It makes you wonder if we do things because we just want to, or are we genetically designed to do these things because of what we have inherited. The biological perspective and the psychologist who study it believe that our behaviors are influenced by our chromosomes, hormones and our brain. Even when it comes to something as little as crossing a road.
Introduction: In the attempt to explain human behaviour, one of the oldest debates in psychology is the issue of nature versus nurture. This debate revolves around the extent to which genetic inheritance and external environmental factors affect human behaviour. At one end there are the nativists which believe that human differences are based of genetic codes. On the other hand, there are the empiricists who believe the human mind at birth is a blank slate and is eventually “filled” by experience.
There are three ways in which we can study biological psychology. Using comparative method it shows us how human behaviour can be understood by studied different types of animals and comparing them. Using inheritance we can find the genetics of an animal and what it inherits from its parents. We use physiology to see how the nervous system and hormones work in the body, how changes happen and how that can affect the brain also with how the brain operates. Charles Darwin was a man who believed that all plants, animals and humans came from previous forms.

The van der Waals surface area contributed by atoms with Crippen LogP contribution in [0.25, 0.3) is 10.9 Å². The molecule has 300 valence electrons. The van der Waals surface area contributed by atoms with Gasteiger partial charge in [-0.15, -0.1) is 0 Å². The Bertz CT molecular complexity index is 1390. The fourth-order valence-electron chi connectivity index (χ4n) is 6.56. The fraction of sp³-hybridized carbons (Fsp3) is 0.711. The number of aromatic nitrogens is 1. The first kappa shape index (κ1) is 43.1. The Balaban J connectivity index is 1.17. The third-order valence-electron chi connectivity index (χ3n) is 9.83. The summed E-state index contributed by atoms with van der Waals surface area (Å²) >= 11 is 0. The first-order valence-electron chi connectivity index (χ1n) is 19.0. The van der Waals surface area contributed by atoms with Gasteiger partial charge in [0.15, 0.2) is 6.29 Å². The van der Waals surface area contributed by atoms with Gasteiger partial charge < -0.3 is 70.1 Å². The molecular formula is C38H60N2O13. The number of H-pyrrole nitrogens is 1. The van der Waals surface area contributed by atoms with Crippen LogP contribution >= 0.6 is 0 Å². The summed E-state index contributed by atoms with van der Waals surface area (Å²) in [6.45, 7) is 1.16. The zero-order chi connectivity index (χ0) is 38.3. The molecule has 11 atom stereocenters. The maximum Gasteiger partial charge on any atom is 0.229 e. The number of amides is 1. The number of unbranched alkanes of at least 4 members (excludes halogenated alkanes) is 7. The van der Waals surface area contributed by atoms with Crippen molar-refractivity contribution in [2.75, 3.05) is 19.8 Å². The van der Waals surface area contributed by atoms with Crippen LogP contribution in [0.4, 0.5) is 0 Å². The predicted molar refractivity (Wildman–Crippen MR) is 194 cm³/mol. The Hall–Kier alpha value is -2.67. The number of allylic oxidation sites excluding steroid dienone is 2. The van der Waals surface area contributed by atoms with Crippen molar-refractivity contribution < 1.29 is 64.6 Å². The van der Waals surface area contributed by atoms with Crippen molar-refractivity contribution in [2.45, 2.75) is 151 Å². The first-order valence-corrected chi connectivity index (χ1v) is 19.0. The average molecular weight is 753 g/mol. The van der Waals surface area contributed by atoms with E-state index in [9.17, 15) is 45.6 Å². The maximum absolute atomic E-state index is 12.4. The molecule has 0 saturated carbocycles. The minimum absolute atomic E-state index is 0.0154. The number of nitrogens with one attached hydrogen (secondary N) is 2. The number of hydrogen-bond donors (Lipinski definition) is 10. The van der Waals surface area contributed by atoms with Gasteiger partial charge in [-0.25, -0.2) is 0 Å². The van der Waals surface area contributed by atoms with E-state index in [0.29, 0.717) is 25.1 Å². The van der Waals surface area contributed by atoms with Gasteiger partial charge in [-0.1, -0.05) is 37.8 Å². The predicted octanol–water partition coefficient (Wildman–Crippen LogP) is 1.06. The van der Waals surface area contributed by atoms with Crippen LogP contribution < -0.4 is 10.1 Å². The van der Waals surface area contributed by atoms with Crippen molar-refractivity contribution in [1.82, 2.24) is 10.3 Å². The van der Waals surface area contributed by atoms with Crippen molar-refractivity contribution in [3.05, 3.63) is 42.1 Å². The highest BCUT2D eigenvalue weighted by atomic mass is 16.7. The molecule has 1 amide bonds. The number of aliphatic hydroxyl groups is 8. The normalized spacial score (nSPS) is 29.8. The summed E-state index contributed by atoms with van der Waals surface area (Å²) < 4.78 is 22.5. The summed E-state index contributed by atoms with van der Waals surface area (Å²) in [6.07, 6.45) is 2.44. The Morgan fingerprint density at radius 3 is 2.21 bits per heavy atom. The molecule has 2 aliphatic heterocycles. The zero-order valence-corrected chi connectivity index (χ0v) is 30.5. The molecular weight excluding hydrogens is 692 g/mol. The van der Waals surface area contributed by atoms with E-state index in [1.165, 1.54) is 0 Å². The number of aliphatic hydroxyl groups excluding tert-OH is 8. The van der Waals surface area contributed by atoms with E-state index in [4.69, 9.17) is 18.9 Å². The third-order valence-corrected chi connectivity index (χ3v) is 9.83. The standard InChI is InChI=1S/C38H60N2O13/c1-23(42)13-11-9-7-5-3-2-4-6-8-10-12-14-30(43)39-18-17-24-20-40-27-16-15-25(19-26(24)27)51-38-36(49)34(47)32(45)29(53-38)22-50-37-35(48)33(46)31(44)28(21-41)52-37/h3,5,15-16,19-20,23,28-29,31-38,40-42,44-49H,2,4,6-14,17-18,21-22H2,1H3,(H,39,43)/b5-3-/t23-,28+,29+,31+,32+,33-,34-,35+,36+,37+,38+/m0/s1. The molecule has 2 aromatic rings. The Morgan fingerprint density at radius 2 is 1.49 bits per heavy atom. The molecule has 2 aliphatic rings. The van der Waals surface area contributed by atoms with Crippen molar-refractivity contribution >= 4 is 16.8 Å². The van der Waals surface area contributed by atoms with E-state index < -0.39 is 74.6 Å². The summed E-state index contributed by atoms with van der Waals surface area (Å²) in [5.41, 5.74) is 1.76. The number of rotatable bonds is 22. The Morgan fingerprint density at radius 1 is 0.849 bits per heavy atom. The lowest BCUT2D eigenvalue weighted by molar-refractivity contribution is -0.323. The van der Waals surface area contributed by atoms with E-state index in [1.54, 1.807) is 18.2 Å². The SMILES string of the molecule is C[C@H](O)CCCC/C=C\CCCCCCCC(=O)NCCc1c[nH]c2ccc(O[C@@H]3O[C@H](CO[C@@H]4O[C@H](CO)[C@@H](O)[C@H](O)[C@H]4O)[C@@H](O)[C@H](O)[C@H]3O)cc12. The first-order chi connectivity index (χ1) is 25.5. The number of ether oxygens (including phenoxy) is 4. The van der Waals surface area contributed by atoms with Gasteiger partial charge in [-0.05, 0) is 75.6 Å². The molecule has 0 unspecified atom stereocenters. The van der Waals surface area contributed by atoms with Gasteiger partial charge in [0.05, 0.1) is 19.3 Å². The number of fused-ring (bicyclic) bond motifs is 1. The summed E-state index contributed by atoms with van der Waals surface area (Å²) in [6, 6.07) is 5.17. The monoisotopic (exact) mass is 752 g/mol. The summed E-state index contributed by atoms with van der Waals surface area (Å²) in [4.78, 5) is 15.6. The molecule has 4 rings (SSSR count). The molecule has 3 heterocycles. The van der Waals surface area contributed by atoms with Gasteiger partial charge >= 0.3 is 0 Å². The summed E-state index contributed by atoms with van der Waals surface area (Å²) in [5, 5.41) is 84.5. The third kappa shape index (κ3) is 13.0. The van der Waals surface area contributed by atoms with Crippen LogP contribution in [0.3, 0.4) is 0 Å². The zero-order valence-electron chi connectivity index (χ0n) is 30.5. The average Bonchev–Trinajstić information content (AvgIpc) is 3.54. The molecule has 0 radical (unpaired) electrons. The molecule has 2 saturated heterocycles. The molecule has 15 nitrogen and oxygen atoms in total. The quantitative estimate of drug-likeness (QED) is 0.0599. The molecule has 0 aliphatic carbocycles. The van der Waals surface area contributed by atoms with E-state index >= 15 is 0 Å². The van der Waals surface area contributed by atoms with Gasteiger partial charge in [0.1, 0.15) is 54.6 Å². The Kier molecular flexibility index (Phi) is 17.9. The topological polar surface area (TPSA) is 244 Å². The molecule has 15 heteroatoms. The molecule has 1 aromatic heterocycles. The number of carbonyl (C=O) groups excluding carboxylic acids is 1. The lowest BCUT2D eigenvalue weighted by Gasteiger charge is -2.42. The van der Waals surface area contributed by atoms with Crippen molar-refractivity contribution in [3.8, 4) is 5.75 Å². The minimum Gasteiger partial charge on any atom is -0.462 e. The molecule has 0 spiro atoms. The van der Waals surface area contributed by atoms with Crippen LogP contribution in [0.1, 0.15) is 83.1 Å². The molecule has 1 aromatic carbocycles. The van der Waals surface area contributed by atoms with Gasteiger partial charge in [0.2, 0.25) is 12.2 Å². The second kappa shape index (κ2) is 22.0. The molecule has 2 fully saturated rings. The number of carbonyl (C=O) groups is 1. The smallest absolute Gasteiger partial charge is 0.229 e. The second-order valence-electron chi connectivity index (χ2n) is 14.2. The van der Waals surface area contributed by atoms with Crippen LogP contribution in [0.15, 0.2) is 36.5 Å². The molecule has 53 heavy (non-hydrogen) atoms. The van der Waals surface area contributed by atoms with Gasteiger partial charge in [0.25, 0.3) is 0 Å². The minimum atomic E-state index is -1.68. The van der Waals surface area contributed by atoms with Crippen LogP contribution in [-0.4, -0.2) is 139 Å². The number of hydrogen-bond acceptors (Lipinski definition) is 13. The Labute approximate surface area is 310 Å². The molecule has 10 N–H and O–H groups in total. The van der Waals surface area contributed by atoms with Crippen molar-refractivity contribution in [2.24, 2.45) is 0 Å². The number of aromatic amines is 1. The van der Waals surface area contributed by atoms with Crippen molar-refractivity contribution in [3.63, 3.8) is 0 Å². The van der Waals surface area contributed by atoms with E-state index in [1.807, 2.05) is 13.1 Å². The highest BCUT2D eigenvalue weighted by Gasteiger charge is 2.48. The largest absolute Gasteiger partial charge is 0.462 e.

Piaget and Vygotsky have a significant influence and contribution in the field of developmental phycology with a concentration on cognitive development theory. This paper’s focus is to compare and contrast those two famous psychologists. Moreover, will include a short summary of their theories; similarities and differences between their cognitive development theories, and explain what can be gained after we understand those theories. Psychologists and Their Theories Jean Piaget, biologist and psychologist.
Nature versus Nurture is one of the oldest debates within psychology that has been going on for centuries. The debate of nature versus nurture is focused on whether the behavior of a particular individual is inherited through genes and other biological factors or it is acquired through influences of external factors such as product of exposure, conditioning and or experiences (McLeod, 2007). The Nature theory is thought of as pre-wiring whichdetermines the genetics that are inherited such as eye colour, pigmentation of skin and even certain diseases are all of the things that get inherited through birth. Other physical characteristics such as height and weight are not as strongly influenced by the genetic make-up because they are also influenced by lifestyle choices (McLeod, 2007).
Epigenetics: The Punctuation of Genes The discovery of DNA in the early 1950s lead to a number of assumptions by scientists. The first being that DNA is an information centre and carries genetic information that controls all the biological processes in the body including growth and development. But only in the recently in 1996, a mechanism that controlled the ultimate control centre which is DNA was found. It was called Epigenetics meaning “change in genes”.